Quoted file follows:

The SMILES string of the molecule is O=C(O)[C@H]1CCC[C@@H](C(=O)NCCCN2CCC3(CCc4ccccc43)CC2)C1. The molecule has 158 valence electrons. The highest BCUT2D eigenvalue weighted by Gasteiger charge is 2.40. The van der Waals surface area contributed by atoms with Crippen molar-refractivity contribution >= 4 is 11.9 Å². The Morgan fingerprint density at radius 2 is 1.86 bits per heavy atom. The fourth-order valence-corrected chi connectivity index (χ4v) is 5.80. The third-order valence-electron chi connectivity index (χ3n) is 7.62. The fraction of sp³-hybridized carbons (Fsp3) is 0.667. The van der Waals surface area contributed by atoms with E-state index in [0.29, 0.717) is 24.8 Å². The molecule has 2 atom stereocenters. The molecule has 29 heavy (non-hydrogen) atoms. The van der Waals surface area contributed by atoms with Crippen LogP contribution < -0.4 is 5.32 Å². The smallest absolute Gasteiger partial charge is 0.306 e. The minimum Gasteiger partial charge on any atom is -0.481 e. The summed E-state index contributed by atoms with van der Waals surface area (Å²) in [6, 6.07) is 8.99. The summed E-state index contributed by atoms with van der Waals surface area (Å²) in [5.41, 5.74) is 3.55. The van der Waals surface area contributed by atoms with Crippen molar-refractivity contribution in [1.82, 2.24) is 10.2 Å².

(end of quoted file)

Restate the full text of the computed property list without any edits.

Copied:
The SMILES string of the molecule is O=C(O)[C@H]1CCC[C@@H](C(=O)NCCCN2CCC3(CCc4ccccc43)CC2)C1. The molecule has 158 valence electrons. The highest BCUT2D eigenvalue weighted by Gasteiger charge is 2.40. The van der Waals surface area contributed by atoms with Crippen molar-refractivity contribution >= 4 is 11.9 Å². The Morgan fingerprint density at radius 2 is 1.86 bits per heavy atom. The fourth-order valence-corrected chi connectivity index (χ4v) is 5.80. The third-order valence-electron chi connectivity index (χ3n) is 7.62. The fraction of sp³-hybridized carbons (Fsp3) is 0.667. The van der Waals surface area contributed by atoms with E-state index in [0.29, 0.717) is 24.8 Å². The molecule has 2 atom stereocenters. The molecule has 29 heavy (non-hydrogen) atoms. The van der Waals surface area contributed by atoms with Crippen LogP contribution < -0.4 is 5.32 Å². The smallest absolute Gasteiger partial charge is 0.306 e. The minimum Gasteiger partial charge on any atom is -0.481 e. The summed E-state index contributed by atoms with van der Waals surface area (Å²) in [6, 6.07) is 8.99. The summed E-state index contributed by atoms with van der Waals surface area (Å²) in [5.41, 5.74) is 3.55. The van der Waals surface area contributed by atoms with Crippen molar-refractivity contribution in [1.82, 2.24) is 10.2 Å².